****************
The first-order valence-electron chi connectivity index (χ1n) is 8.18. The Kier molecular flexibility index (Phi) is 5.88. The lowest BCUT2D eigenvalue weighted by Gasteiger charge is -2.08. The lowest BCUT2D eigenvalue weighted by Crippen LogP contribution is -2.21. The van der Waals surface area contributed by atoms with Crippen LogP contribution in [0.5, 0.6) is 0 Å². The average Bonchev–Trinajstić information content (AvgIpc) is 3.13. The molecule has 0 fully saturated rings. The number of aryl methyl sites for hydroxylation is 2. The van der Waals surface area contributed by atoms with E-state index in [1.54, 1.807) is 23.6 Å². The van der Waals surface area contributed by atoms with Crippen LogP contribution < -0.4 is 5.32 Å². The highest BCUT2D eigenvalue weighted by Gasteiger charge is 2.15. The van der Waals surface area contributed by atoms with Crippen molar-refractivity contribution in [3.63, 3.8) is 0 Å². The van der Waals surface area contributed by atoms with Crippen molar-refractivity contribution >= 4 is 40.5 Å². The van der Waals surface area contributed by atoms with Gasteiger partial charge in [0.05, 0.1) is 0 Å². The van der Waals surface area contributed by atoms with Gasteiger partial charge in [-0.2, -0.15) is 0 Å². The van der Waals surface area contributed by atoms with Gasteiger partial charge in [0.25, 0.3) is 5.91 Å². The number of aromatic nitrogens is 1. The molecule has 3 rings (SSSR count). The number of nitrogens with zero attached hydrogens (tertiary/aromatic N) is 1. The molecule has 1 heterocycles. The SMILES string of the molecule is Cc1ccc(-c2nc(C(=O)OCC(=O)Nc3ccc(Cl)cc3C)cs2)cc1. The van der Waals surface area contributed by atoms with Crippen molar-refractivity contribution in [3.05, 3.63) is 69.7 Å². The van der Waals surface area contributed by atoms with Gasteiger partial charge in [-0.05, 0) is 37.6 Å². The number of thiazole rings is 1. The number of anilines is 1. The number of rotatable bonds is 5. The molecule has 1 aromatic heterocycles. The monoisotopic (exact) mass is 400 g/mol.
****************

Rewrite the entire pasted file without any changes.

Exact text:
The first-order valence-electron chi connectivity index (χ1n) is 8.18. The Kier molecular flexibility index (Phi) is 5.88. The lowest BCUT2D eigenvalue weighted by Gasteiger charge is -2.08. The lowest BCUT2D eigenvalue weighted by Crippen LogP contribution is -2.21. The van der Waals surface area contributed by atoms with Crippen LogP contribution in [0.5, 0.6) is 0 Å². The average Bonchev–Trinajstić information content (AvgIpc) is 3.13. The molecule has 0 fully saturated rings. The number of aryl methyl sites for hydroxylation is 2. The van der Waals surface area contributed by atoms with E-state index in [1.54, 1.807) is 23.6 Å². The van der Waals surface area contributed by atoms with Crippen LogP contribution < -0.4 is 5.32 Å². The highest BCUT2D eigenvalue weighted by Gasteiger charge is 2.15. The van der Waals surface area contributed by atoms with Crippen molar-refractivity contribution in [3.63, 3.8) is 0 Å². The van der Waals surface area contributed by atoms with Crippen molar-refractivity contribution >= 4 is 40.5 Å². The van der Waals surface area contributed by atoms with Gasteiger partial charge in [0.05, 0.1) is 0 Å². The van der Waals surface area contributed by atoms with Gasteiger partial charge in [-0.2, -0.15) is 0 Å². The van der Waals surface area contributed by atoms with Gasteiger partial charge in [0.25, 0.3) is 5.91 Å². The number of aromatic nitrogens is 1. The molecule has 3 rings (SSSR count). The number of nitrogens with zero attached hydrogens (tertiary/aromatic N) is 1. The molecule has 1 heterocycles. The SMILES string of the molecule is Cc1ccc(-c2nc(C(=O)OCC(=O)Nc3ccc(Cl)cc3C)cs2)cc1. The van der Waals surface area contributed by atoms with Crippen molar-refractivity contribution in [3.05, 3.63) is 69.7 Å². The van der Waals surface area contributed by atoms with Gasteiger partial charge in [-0.05, 0) is 37.6 Å². The number of thiazole rings is 1. The number of anilines is 1. The number of rotatable bonds is 5. The molecule has 1 aromatic heterocycles. The monoisotopic (exact) mass is 400 g/mol.